Bay Area comedian, TV talk-show host and radio personality Brian Copeland started and stopped writing his latest autobiographical solo stage show “The Waiting Period” a handful of times. After all, his tale of buying a gun to kill himself, enduring the 10-day, state-mandated cool-down period and somehow emerging from such intense darkness is a tricky subject, even for a pro like Copeland.
Then something happened that propelled him to complete the work.
“A 15-year-old boy — someone I’d never met, but I’ve known his extended family for years — laid down in front of a train in January 2011 and committed suicide,” Copeland said during an interview at KGO-TV’s studios in San Francisco, just before his daily appearance as the jovial co-host of the “7Live!” afternoon talk show.
“That was it,” he said, more serious than he ever appears on TV. “I knew I had to get this done. I had to share my own story, to reach out to people who are suffering from depression, to get them to tell someone what’s going on inside. That’s my mantra: tell someone.”
With this sad but powerful impetus, Copeland forged ahead to complete “Waiting,” dedicating the work to that teenage boy.
The 75-minute show opened last weekend and plays through March 24 at the Marsh in San Francisco. Through his interpretation of more than 20 characters, Copeland — who lives in San Leandro — walks his audience through shadowy places in his lifelong struggle with depression, mining humor from aspects that later struck him as amusing, such as debating how much he should spend on the gun.
Not to give too much away, Copeland will only admit he had “an epiphany” during that 10-day span. But — spoiler alert! — he’s still here, so at least we know how the story ends.
“I look at (the show) like I’m digging a great big hole for you, and before you get to China, I pull you up out of it,” he joked. “There’s laughter, there’s tears. I’m trying to start a national conversation about this disease called depression and help dispel the stigma. It’s more than just a case of feeling sad, chin up, get over it. It can be a debilitating condition.”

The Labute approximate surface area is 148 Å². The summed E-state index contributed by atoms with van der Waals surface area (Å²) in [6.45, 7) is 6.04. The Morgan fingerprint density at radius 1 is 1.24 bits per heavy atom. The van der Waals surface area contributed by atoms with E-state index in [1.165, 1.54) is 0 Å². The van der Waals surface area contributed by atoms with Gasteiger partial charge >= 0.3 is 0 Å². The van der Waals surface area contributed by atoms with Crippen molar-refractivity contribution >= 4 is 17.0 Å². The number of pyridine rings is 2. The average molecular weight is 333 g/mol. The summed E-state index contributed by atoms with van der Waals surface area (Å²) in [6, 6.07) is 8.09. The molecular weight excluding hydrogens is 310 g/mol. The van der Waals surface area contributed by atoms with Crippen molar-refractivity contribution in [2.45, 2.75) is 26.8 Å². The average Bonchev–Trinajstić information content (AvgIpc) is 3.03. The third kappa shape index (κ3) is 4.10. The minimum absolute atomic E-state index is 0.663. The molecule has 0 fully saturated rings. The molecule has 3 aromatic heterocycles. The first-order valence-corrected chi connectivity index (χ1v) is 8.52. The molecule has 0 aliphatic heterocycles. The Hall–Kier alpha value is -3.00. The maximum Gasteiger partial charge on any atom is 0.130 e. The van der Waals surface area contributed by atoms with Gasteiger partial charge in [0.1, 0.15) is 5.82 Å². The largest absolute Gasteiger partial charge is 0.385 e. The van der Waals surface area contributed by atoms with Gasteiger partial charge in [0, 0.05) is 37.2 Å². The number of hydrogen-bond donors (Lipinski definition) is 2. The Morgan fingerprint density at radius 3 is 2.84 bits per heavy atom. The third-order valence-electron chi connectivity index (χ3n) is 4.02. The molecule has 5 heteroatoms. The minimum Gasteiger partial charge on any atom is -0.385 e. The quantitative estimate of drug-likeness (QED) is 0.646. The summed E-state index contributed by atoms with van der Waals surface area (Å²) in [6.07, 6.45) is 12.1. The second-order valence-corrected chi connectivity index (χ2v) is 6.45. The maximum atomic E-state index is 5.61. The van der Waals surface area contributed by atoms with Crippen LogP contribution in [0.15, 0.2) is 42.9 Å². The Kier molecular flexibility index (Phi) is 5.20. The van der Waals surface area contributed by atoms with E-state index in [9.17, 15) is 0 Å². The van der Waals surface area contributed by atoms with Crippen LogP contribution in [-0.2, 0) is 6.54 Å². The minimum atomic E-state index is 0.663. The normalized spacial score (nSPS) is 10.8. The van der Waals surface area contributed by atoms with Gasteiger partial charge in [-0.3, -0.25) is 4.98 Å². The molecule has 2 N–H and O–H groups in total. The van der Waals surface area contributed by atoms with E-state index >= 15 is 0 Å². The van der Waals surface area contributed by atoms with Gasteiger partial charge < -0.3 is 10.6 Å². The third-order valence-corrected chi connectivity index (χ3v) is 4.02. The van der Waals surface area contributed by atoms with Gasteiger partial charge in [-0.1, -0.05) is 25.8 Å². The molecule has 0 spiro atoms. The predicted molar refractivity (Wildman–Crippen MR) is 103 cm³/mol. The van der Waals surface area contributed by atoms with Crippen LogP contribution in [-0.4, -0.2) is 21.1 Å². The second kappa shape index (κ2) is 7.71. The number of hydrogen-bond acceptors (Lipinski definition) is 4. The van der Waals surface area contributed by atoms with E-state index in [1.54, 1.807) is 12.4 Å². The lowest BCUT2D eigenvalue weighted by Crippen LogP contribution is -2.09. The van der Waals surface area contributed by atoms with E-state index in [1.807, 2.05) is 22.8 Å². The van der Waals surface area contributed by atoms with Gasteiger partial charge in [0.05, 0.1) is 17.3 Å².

Mental health groups are hailing Copeland’s decision to share his experiences with a condition that, according to the Depression and Bipolar Support Alliance, affects about 14.8 million American adults, or about 6.7 percent of the U.S. population 18 and older. At least two organizations plan to hold fundraisers at the Mission district theater during the show’s run: the Alameda County P.E.E.R.S. outreach group and the San Francisco chapter of Bring Change 2 Mind, a national campaign cofounded by actress Glenn Close, whose sister and nephew suffer from mental-health problems.
“(Copeland) does such an incredible job of sharing his personal story,” said Pamela Harrington at Bring Change 2 Mind. “It’s a powerful show and will open up dialogue on what is really the last taboo in terms of public health.”
Rochelle Elias, a member of the Alameda County Mental Health Board, agrees.
“Brian is really courageous in what he’s doing,” she said. “For high-profile people like him to put such a spotlight on these issues and to provide a message that there’s always hope — this will make a difference in many lives.”
Very many lives if the success of his previous one-man stage show, “Not a Genuine Black Man,” is any indication. That critically acclaimed solo show recently ended a seven-year, 700-performance stint at theaters across the country, even off-Broadway. in it, Copeland tackled heavy subjects like domestic violence and racism based on his experiences growing up in the 1970s as a kid in the only black family in his San Leandro neighborhood. He also penned a companion book of the same title that quickly hit best-seller lists.
To laugh, not to cry
Copeland said depression isn’t unusual for comics.
“It’s the proverbial tears-of-a-clown type of thing,” he said. “It really is how comics deal with pain. the sense of humor is a way of self-medicating for a lot of us. We laugh so we don’t cry. the only comic I’ve ever heard of who’s perfectly well-adjusted and had a happy childhood is Jay Leno.”
Copeland’s last serious bout with depression — the theme of “Waiting” — hit about four years ago after a barrage of bad luck: a broken marriage, the loss of his grandmother who had raised him, and then a major car crash that nearly took his life and left him on painkillers and on a couch for months. dark thoughts seeped in, pulling him deeper in that hole to China. It was then he visited a gun shop.
“I wasn’t thinking clearly,” he said.
Statistics show mental illness touches one in four families in America, and yet it’s a disease that gets little discussion, Elias said.
“There are so many people now on prescription medications — anything from mild anxiety to acute stress reactions — showing it’s not an uncommon disease in this increasingly stressful society,” she said. “We all need to realize our humanity and open up to supporting each other instead of shying away from addressing these issues. That’s what Brian’s show will help to do.”
Copeland hopes so, too.
“I hope people will say, ‘Hey, if that guy can get up there and tell this story in front of an audience, maybe I can tell it to a relative or a clergyman or a doctor — somebody,’ ” he said. “There are so many people out there who are hurting. I never want to read about another 15-year-old boy lying down in front of a train ever again.”